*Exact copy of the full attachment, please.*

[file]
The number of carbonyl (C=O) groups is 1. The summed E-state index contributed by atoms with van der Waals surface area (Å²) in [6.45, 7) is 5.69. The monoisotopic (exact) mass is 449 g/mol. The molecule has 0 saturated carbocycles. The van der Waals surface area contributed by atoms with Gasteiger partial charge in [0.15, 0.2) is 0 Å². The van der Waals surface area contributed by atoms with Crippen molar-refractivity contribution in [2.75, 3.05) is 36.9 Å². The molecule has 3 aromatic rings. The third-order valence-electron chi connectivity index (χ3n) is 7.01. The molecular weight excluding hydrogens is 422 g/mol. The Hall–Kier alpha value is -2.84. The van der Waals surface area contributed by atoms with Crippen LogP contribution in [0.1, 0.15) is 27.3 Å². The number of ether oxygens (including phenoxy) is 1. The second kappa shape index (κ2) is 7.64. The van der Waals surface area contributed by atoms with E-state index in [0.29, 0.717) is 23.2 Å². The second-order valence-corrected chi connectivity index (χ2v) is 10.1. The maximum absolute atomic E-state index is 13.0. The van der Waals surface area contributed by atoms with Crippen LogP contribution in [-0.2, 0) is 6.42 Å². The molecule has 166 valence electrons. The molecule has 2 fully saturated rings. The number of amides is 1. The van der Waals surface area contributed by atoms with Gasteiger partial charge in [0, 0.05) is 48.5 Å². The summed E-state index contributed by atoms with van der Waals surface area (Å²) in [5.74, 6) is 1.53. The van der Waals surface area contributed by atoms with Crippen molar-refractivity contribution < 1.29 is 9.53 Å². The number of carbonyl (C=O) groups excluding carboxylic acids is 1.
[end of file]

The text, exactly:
The number of carbonyl (C=O) groups is 1. The summed E-state index contributed by atoms with van der Waals surface area (Å²) in [6.45, 7) is 5.69. The monoisotopic (exact) mass is 449 g/mol. The molecule has 0 saturated carbocycles. The van der Waals surface area contributed by atoms with Gasteiger partial charge in [0.15, 0.2) is 0 Å². The van der Waals surface area contributed by atoms with Crippen molar-refractivity contribution in [2.75, 3.05) is 36.9 Å². The molecule has 3 aromatic rings. The third-order valence-electron chi connectivity index (χ3n) is 7.01. The molecular weight excluding hydrogens is 422 g/mol. The Hall–Kier alpha value is -2.84. The van der Waals surface area contributed by atoms with Crippen LogP contribution in [0.1, 0.15) is 27.3 Å². The number of ether oxygens (including phenoxy) is 1. The second kappa shape index (κ2) is 7.64. The van der Waals surface area contributed by atoms with E-state index in [0.29, 0.717) is 23.2 Å². The second-order valence-corrected chi connectivity index (χ2v) is 10.1. The maximum absolute atomic E-state index is 13.0. The van der Waals surface area contributed by atoms with Crippen LogP contribution in [-0.2, 0) is 6.42 Å². The molecule has 166 valence electrons. The molecule has 2 fully saturated rings. The number of amides is 1. The van der Waals surface area contributed by atoms with Gasteiger partial charge in [0, 0.05) is 48.5 Å². The summed E-state index contributed by atoms with van der Waals surface area (Å²) in [5.74, 6) is 1.53. The van der Waals surface area contributed by atoms with Crippen molar-refractivity contribution < 1.29 is 9.53 Å². The number of carbonyl (C=O) groups excluding carboxylic acids is 1.